This is an exchange from She a Go, a fan-made hip-hop music video that uses watermarked comp clips of businesspeople. It sums up many people’s feelings about stock footage.
Then there’s Darwin Deez’s ridiculous You Can’t Be My Girl, where he’s inserted into stock video clips, this time of a variety of women.
Yep, it’s easy to make fun of stock footage.
But check out the video for “Nothing,” by country music star Paul Brandt.
The video includes a cast of 60 and spans a variety of locations — from New York City to the desert. When CMT, Canada’s country music network, saw it, they asked Paul if he’d travelled the world to shoot it.
But it’s all stock footage.
“Nothing” is proof of the power of stock footage to add high production values, while saving video producers and editors time, effort, and money. Here’s how.
Tell a Better Story
Stock isn’t exactly B-roll like this anymore. It’s shot by filmmakers and professional shooters — it’s cinematic, stylish, and contemporary. You can use it as a basic building block, those small but essential elements that make a seamless whole. But stock can also reflect bigger truths, establish a look or vibe, and take viewers on a visual journey. For example, we conveyed the universal message of “Nothing” through a montage of clips of people in love and visual metaphors of youth and freedom.
Whether it’s a music video about love or a corporate brand video, stock can help you tell more compelling stories. This before-and-after explainer video for social-giving app Goodpin is a great example. Before, it’s a dull talking-head video. After, with stock, it tells a richer, more evocative story. A story people will actually want to watch.
Even facts and figures can be turned into beautiful visuals: “Our cupcakes are handmade with love,” “We ship worldwide,” “Sustainably sourced from local fishermen.” Or if you need to illustrate somewhat more metaphorical concepts, stock footage can help you show what you say.
Make the best use of your time and talent
Doesn’t matter whether it’s an explainer video, a television ad, or a music video, producing a video is a lot of work. Consider what “Nothing” would have involved had it been shot custom. Casting for 60, 17 individual shoots, 70 shots, assorted locations, a plane, a motorbike, a wedding, a beach, a meadow …
From all the pre-production paperwork and legwork to shooting to post, video-making is labor- and time-intensive.
Focus your time and talents on the proprietary content, the stuff that’s unique, that depends on particular talent or locations. Then use stock to knit it all together — establishing shots, transitions, time-consuming timelapses, the stuff you simply don’t need to shoot yourself. One of the benefits of stock is that someone has done all that work for you.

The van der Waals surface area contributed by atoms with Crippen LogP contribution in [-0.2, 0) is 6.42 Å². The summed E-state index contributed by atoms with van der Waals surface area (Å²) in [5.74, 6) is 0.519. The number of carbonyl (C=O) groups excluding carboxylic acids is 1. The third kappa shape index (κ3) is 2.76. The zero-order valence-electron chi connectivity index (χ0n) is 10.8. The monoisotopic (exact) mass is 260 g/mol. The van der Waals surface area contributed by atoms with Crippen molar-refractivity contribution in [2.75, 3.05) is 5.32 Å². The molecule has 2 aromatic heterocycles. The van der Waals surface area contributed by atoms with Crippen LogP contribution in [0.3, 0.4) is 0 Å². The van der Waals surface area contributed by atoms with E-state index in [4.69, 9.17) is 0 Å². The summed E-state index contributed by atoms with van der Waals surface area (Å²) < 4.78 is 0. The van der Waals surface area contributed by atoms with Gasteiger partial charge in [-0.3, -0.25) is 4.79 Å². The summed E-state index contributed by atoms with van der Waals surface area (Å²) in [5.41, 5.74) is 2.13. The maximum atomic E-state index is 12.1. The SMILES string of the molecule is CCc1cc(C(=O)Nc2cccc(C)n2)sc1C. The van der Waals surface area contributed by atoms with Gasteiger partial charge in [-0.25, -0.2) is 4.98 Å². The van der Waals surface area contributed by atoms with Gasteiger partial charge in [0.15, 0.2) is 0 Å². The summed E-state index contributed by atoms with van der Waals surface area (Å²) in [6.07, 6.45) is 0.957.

Plus, you know what you’re getting. No surprises, no disappointments. That glorious sunrise you got up at 3:00 a.m. to shoot may not rise as gloriously as you’d hoped. This sunrise though — passing ship included.
Stock can also save you in a pinch. Despite your best-laid storyboards, post can reveal holes you hadn’t anticipated. Abrupt, confusing scene changes. Continuity issues. Not enough B-roll to flesh out transitions. Stock fills in story gaps.
Save some bucks
Shooting custom video adds up quickly — cast, crew, locations, gear, permits, travel, etc. And unless you’re working with a Pirates of the Caribbean–sized budget, some shots can be prohibitively, even impossibly, expensive to do yourself — an aerial over Dubai, a concert crowd, a giraffe loping across the savannah.
With “Nothing,” shooting that many locations, subjects, and situations custom would have cost a lot. In fact, we estimated almost $60,000 when we did a comparison for Notch Video’s “How Much Did That Video Cost?” series. Using stock — along with custom footage of Brandt shot by George Georgeadis — the video cost less than half that to produce. If you’re curious, check out the clips used in “Nothing.”
(By the way, How Much Did That Video Cost? offers an interesting look at the costs involved in creating a video — it’s worth checking out.)
If you ever need help finding footage, give us a shout. We offer free research and would love to help. And because you’re a friend of ProVideo Coalition, you can get Dissolve’s BETTER T-shirt free (pay just $5 for shipping to the US or Canada). Visit dissolve.com/bettertee. Offer expires August 31, 2015.
Lori Burwash is a writer at Dissolve, a stock footage company. Dissolve provides high-quality video clips for use in television or web-based advertising, brand and corporate videos, news and documentary programming, web sites, and mobile applications.
Using our clips, we’ve created such popular videos as “This Is a Generic Brand Video” and “Emoji Among Us,” two of our four Vimeo Staff Picks. Browse more than 600,000 clips, check out our showreels, and visit our blog at dissolve.com.